Goff says, “I work hard, and I work a lot of hours and I’ve always struggled with juggling the multiple responsibilities. It’s one of the areas that I hope my daughter is better at. I think with business owners, it’s something that most of us struggle with.”

Goff says she’s worked to maintain a supportive company culture for all Wendle staff, including her daughter Rylee Pulliam, who is emerging as the fourth-generation executive leader at Wendle.

Goff says that Pulliam recently graduated from the National Automobile Dealers Association Academy, a program that educates future dealership leaders with business operations lessons in financial management, parts and service management, inventory, marketing, sales and associate management, and business leadership.

The academy has an intense application process, requires a sponsor, and is expensive to attend, at a cost of nearly $13,000, however Goff contends that it’s a valuable training opportunity.

“It’s well worth it,” she says. “I know that everyone that’s attended from Wendle has gained so much from it.”

Goff says she also grew up in the auto industry and was supported not only by her father, but also by the late Marti Hollenback, owner and dealer principal at Dishman Dodge Ram Chrysler Jeep, in Spokane Valley.

“She was a really good mentor, and it was important for me to see another female—especially someone local—in the auto industry,” says Goff.

Goff says her relationship with Hollenback grew from networking at the Spokane New Car Dealers Association.

In addition to the association here, Goff says that many new car manufacturers also provide some type of networking, support, or development groups for women in the industry, however making time to attend can be challenging.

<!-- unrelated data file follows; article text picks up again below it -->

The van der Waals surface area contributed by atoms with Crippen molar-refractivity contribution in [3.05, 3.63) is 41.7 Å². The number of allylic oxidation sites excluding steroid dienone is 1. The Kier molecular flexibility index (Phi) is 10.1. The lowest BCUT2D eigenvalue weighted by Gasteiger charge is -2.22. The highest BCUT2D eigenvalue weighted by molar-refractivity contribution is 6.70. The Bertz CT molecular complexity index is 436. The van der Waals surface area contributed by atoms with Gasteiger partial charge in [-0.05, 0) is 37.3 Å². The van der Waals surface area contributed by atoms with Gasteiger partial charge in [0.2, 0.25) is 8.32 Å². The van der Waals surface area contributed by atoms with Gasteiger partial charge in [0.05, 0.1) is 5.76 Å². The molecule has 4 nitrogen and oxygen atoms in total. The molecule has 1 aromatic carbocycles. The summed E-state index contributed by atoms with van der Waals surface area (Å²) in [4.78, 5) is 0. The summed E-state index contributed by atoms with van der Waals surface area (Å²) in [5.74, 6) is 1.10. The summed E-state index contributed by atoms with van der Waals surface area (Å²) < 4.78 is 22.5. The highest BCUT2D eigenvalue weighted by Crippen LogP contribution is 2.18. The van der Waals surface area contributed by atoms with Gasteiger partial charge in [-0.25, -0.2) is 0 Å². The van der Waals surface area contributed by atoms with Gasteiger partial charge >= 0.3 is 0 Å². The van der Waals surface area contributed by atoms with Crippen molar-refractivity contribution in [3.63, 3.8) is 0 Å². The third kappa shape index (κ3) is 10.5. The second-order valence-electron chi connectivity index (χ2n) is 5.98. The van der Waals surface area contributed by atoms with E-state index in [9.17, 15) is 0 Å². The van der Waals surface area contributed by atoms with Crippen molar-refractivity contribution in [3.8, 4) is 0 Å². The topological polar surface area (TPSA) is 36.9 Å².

Goff says that communication is a key skill to have as a woman executive in the auto industry. She credits her dad, Dick Wendle, a Journal of Business Icon in 2021, with teaching her effective communication. 

She says she picked up how to listen to differing opinions and how to speak directly but with kindness, among other leadership skills and traits from shadowing him on the job.

“I think that’s important to be able to say what’s on your mind and feel comfortable speaking up,” asserts Goff. 

Similar to Benedict and Goff, Kyeli Reinert, human resources director at Coeur d’Alene-based Parker Automotive, also grew up in the family business helping out as needed.

Reinert says she wanted to get work experience outside of the family company however she always wanted to be involved at Parker in some capacity.

Reinert previously worked at Northwestern Mutual in Boston and in Colorado Springs, Colorado, where she says she experienced life at a faster pace. 

“There’s just so many different ways of doing business and different ideas and different leadership styles,” says Reinert. “I had two really great bosses … and I learned a lot from them and was able to bring some of that back to Parker.”

Reinert explains that communication and staying grounded are important traits for women to have when starting auto industry careers.

“There’s always going to be different challenges, so it’s just working through that and taking care of your people and making sure that you’re being transparent and communicating what’s going on.”

Erica Bullock
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Reporter Erica Bullock has worked at the Journal since 2019 and covers real estate and construction. She is a craft beer enthusiast, who loves to garden and go camping with friends.